The Kojiki, translated by Basil Hall Chamberlain, , at sacred-texts.com
p. 383 
Again he raised an army and beleaguered the house of the Grandee Tsubura. Then [the other side also] raised an army to resist the attack, 1 and the arrows that were shot forth were like unto the falling down of the [ears of the] reeds. 2 Thereupon King Oho-hatsuse, using his spear as a staff, peeped in, 3 and said: "Is perchance the maiden, with whom I spoke, in this house?" 4 Then the Grandee Tsubura, hearing these commands, 5 came forth himself, and having taken off the weapons with which he was girded, did obeisance eight times, and said: "The maiden Princess Kara, whom anon thou deignedst to woo, is at thy service. Again in addition I will present to thee five granaries. (What are called the five granaries are now the gardeners of the five villages of Kadzuraki: 6) Meanwhile the reason why she does not come out to meet thee in person is that from of old down to the present time grandees and chiefs have been known to hide in the palaces of Kings, but Kings have not yet been known to hide in the houses of grandees. 7 Therefore I think that, though a vile slave of a grandees 8 exerting his utmost strength in the fight can scarcely conquer, yet must he die rather than desert a Prince who, trusting in him, has entered into his house." 9 Having thus
spoken, he again took his weapons and went in again to fight. Then, their strength being exhausted and their arrows finished, he said to the Prince: "My 10 hands are wounded, and our arrows likewise are finished. We cannot now fight. What shall be done? "The Prince  replied, saying: "If that be so, there is nothing more to do. [Do thou] now slay me. "So [the Grandee Tsubura] thrust the Prince to death with his sword, and forthwith killed himself by cutting off his own head.
383:1 p. 384 Literally, "to wait and fight."
383:2 The character , "to come" (here in accordance with English idiom rendered by "down") is supposed to be an error. One conjectural emendation of it, viz., , would suggest the "plentiful" falling of the flowers of the reeds.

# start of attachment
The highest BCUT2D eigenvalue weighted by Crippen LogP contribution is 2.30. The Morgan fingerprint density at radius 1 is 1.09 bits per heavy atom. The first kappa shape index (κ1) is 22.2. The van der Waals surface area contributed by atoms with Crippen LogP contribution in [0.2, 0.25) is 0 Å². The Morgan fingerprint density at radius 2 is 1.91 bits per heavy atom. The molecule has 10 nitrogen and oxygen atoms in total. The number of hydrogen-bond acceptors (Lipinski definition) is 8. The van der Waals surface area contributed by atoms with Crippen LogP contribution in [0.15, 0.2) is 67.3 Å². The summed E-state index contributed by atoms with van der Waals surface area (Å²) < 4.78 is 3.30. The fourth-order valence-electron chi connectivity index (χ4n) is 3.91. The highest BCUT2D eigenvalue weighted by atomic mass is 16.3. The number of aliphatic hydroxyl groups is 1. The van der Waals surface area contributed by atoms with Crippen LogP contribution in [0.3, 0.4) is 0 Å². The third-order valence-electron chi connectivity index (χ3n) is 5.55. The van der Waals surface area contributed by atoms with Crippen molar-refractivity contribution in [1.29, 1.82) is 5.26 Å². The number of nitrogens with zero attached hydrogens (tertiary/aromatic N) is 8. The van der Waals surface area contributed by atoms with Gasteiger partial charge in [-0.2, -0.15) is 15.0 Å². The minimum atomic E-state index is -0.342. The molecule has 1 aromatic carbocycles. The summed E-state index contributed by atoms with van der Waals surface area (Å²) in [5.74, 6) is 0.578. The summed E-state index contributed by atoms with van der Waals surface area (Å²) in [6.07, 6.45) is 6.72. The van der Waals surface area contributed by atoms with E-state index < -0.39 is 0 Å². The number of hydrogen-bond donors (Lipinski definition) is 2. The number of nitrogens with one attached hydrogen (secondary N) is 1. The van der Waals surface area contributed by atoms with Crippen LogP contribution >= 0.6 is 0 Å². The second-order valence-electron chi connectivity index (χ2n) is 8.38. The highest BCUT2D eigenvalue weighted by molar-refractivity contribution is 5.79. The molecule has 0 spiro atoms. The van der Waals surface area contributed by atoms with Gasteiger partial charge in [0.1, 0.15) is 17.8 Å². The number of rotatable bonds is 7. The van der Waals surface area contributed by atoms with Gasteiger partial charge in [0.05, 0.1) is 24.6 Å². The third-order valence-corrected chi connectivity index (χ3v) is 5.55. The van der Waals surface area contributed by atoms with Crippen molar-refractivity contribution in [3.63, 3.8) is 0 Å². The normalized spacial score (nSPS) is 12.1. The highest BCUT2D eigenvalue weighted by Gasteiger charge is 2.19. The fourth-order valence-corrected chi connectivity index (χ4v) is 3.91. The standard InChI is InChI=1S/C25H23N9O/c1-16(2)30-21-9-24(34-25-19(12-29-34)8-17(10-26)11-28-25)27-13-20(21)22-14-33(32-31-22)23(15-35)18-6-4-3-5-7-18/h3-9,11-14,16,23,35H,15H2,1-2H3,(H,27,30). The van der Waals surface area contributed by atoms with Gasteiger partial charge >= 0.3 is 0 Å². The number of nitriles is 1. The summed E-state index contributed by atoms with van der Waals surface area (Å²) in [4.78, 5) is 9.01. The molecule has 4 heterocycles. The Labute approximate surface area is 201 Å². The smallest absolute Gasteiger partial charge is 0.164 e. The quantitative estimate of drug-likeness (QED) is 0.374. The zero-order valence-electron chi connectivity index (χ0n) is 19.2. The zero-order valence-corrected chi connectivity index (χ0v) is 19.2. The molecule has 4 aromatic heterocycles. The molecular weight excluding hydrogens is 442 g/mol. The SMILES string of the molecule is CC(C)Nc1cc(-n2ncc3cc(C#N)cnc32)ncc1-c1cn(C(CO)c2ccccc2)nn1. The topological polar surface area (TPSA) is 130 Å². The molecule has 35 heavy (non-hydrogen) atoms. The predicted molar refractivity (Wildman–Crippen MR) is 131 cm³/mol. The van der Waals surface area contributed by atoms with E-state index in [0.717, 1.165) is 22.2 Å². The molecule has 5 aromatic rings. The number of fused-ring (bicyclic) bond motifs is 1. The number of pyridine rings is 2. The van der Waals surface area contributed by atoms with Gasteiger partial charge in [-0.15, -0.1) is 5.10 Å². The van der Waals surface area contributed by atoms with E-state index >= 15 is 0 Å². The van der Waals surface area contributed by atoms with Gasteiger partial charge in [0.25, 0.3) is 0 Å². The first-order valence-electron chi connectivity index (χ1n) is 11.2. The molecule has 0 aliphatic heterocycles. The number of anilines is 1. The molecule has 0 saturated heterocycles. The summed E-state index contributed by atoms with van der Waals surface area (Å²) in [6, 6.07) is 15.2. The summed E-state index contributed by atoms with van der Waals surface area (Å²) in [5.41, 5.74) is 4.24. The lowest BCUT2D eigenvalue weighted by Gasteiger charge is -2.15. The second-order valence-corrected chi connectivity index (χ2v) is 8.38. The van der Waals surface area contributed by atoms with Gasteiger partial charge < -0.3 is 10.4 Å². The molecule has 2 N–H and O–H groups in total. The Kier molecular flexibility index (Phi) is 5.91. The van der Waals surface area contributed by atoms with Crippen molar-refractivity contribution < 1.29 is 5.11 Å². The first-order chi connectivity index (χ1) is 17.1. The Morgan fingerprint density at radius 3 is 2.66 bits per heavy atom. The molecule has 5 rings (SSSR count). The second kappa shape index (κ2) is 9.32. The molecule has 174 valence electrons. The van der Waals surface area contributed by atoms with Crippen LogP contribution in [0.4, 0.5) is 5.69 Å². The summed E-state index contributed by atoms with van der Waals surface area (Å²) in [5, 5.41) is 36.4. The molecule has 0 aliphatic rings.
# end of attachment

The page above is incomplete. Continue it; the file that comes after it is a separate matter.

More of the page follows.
383:3 I.e., he lifted himself on tiptoe by leaning on his spear, so as to be able to peep in.
383:4 The maiden thus suddenly introduced into the story is Tsubura's daughter Kara, whom it must be supposed that the Prince had previously been wooing.
383:5 Or rather, "Imperial words." The application of the characters to the words of one who was not yet actually Emperor is curious.
383:6 I.e., the places where the five granaries originally were are now the five villages inhabited by the men who cultivate the Imperial gardens. For Kadzuraki see Sect. LV, Note 1.
383:7 Or we may, following Motowori's proposal, take the character in this clause in its slightly different acceptation of "subject," which better suits the sense. The partly phonetic wording of the next sentence shows how the writer was perplexed by the double use of the term.
383:8 Q.d.. in comparison with a prince of the Imperial family, even a grandee was but a vile slave.
383:9 The character in the original of this passage is corrupt. But the sense remains clear, and it is scarcely worth while looking about for a probable emendation. Motowori has no satisfactory proposal to make.
384:10 The humble character , "servant" here used for the First p. 385 Personal pronoun. The expression , here literally rendered "my hands are all wounded," is very curious. Motowori reads it ita-te ohinu, i.e., "I have received (or suffered from) hurtful hands," and compares two somewhat similar expressions found in Sect. XLIV (see Note 33 to that Sect). The translator may however point out that the similarity is much more apparent in Motowori's kana reading than it is in the Chinese text itself. May not the sense of the present passage rather be: "All our men are wounded?" for the word te ( ) "hand," is frequently used in Japanese,—in compounds at least,—in the sense of "man," somewhat as it is in English naval, mining, and other technical parlance.